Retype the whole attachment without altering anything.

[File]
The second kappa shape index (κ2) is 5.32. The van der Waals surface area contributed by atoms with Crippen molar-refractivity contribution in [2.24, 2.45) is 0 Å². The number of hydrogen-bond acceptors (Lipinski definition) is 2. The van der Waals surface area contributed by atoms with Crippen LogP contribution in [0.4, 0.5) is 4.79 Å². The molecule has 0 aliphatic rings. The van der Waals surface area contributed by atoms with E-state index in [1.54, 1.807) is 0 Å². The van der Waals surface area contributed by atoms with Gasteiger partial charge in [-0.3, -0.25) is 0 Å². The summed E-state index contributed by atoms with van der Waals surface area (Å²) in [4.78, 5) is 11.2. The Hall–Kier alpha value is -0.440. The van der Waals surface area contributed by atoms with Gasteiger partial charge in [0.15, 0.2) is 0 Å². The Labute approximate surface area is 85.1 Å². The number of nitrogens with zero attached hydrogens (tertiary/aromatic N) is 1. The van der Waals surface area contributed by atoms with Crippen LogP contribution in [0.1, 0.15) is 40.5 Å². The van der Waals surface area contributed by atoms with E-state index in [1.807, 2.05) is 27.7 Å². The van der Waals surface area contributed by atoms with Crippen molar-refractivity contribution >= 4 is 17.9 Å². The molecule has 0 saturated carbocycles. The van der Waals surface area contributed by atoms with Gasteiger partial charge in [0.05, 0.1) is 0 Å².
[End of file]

The second kappa shape index (κ2) is 5.32. The van der Waals surface area contributed by atoms with Crippen molar-refractivity contribution in [2.24, 2.45) is 0 Å². The number of hydrogen-bond acceptors (Lipinski definition) is 2. The van der Waals surface area contributed by atoms with Crippen LogP contribution in [0.4, 0.5) is 4.79 Å². The molecule has 0 aliphatic rings. The van der Waals surface area contributed by atoms with E-state index in [1.54, 1.807) is 0 Å². The van der Waals surface area contributed by atoms with Gasteiger partial charge in [-0.3, -0.25) is 0 Å². The summed E-state index contributed by atoms with van der Waals surface area (Å²) in [4.78, 5) is 11.2. The Hall–Kier alpha value is -0.440. The van der Waals surface area contributed by atoms with Gasteiger partial charge in [0.15, 0.2) is 0 Å². The Labute approximate surface area is 85.1 Å². The number of nitrogens with zero attached hydrogens (tertiary/aromatic N) is 1. The van der Waals surface area contributed by atoms with Crippen LogP contribution in [0.1, 0.15) is 40.5 Å². The van der Waals surface area contributed by atoms with E-state index in [1.807, 2.05) is 27.7 Å². The van der Waals surface area contributed by atoms with Crippen molar-refractivity contribution >= 4 is 17.9 Å². The molecule has 0 saturated carbocycles. The van der Waals surface area contributed by atoms with Gasteiger partial charge in [0.05, 0.1) is 0 Å².